Les Vêpres Siciliennes; Grand Opera in five acts, music composed by Giuseppe Verdi, libretto by Eugène Scribe & Charles Duveyrier, sung in French with English surtitles, directed by Stefan Herheim, conducted by Maurizio Benini, Royal Opera, 12th October 2017, reviewed by LESLIE JONES
Les Vêpres Siciliennes, Verdi’s first new commission for the Paris Opéra, was premiered on 13th June 1855. Given its French audience, it had a somewhat provocative theme, to wit, “Sicilian nationalist fervour in the face of French oppression” (Sarah Hibberd, ‘The Creation of Les Vêpres siciliennes’, official programme). Indeed, the French occupying forces in Sicily are depicted throughout as drunkards and libertines who treat the local women as the victor’s spoils. In this, the first revival of Stefan Herheim’s 2013 Royal Opera production, the French Governor Guy de Montfort (baritone Michael Volle) sets the tone by raping a Sicilian woman (on stage). In due course, she will give birth to his illegitimate son Henri (tenor Bryan Hymel) enabling Verdi to address the putative conflict between loyalty to father and loyalty to fatherland.
Revenge is arguably Verdi’s favourite theme. Its leading avatar in Les Vêpres Siciliennes is Hélène, sister of the late Duke Frédéric of Austria, who was murdered at the behest of the French Governor. In this performance, the role was played by lyric soprano Malin Byström, who cut an imposing and intimidating figure, dressed all in black and carrying her brother’s decomposing head. Henri, it transpires, loves Hélène. But when he swears to avenge Frédéric, an outcome that would entail the death of his father, he has not yet learnt the identity of his parents. World-weary Guy de Montfort, indicatively, feels re-born when he belatedly discovers that he has a son. We have referred elsewhere to the Oedipal elements in some of Verdi’s other works, notably La Traviata (see QR March 21st, 2016) and Il Trovatore (QR, July 5th, 2016).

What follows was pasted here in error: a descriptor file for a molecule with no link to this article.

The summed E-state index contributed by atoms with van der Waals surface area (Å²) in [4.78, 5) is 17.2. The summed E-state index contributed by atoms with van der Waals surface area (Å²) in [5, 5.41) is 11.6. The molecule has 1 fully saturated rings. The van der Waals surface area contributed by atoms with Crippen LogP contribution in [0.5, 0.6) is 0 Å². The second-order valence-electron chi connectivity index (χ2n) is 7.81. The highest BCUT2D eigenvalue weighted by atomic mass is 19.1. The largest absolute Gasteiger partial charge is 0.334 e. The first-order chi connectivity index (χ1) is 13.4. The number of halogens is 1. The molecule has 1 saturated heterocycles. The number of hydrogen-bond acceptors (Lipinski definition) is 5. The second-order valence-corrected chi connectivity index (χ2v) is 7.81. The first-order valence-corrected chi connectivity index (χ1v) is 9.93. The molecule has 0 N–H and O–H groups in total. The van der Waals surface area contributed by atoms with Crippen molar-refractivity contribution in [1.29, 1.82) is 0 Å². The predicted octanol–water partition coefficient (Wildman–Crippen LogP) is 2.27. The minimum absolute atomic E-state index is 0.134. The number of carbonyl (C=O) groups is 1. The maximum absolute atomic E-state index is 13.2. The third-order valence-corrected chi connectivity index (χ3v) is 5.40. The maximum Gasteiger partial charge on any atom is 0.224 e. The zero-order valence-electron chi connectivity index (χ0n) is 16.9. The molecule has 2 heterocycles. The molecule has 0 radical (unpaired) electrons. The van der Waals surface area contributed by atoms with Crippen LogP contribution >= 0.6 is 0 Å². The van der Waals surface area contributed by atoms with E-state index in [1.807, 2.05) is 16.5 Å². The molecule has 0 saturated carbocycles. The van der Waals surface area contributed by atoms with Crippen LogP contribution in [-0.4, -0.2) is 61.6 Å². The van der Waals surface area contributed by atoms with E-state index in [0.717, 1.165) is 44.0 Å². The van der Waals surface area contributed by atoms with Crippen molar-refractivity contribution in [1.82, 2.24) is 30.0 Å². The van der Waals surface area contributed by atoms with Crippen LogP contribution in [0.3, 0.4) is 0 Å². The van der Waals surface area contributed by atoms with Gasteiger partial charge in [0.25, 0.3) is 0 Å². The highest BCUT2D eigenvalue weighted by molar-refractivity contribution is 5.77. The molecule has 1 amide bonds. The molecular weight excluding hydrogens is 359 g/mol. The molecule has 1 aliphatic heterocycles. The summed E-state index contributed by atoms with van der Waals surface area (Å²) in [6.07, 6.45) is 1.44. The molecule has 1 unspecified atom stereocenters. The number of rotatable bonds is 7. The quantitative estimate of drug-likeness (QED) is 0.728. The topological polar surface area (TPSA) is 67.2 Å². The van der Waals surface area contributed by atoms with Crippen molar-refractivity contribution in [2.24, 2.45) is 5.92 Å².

Les Vêpres Siciliennes contains some pertinent content at this time of resurgent populism and nationalism. The Sicilian patriot Proscina, powerfully portrayed by the Uruguayan bass-baritone Erwin Schrott, embodies political fanaticism. He would happily force his fellow countrymen to be free. A manipulative and repellent character, he considers his compatriots expendable and wants the French to commit further, useful outrages. They duly oblige, abusing Sicilian brides on the way to their weddings (Act II).
With a complex plot and a running time of four hours, Les Vêpres Siciliennes has its longueurs. Yet it was still surprising to learn that this was only the ninth performance at Royal Opera. On this occasion, there were four compelling vocal performances (although Bryan Hymel’s bel canto was perhaps a tad over ripe). The opulent sets, based on the Salle Le Peletier, where the opera was first performed, were on an epic scale, and there were historically authentic details in the production, as when ballerinas were depicted as the victims of sexual abuse. As Alexander Meier-Dörzenbach observes, “Ballerinas, [historically] …became courtesans [to]…the subscribers to the opera” (‘What’s Past is Prologue’, official programme). Serial sexual offenders, please take note.
Dr Leslie Jones is a Critic and the Editor of QR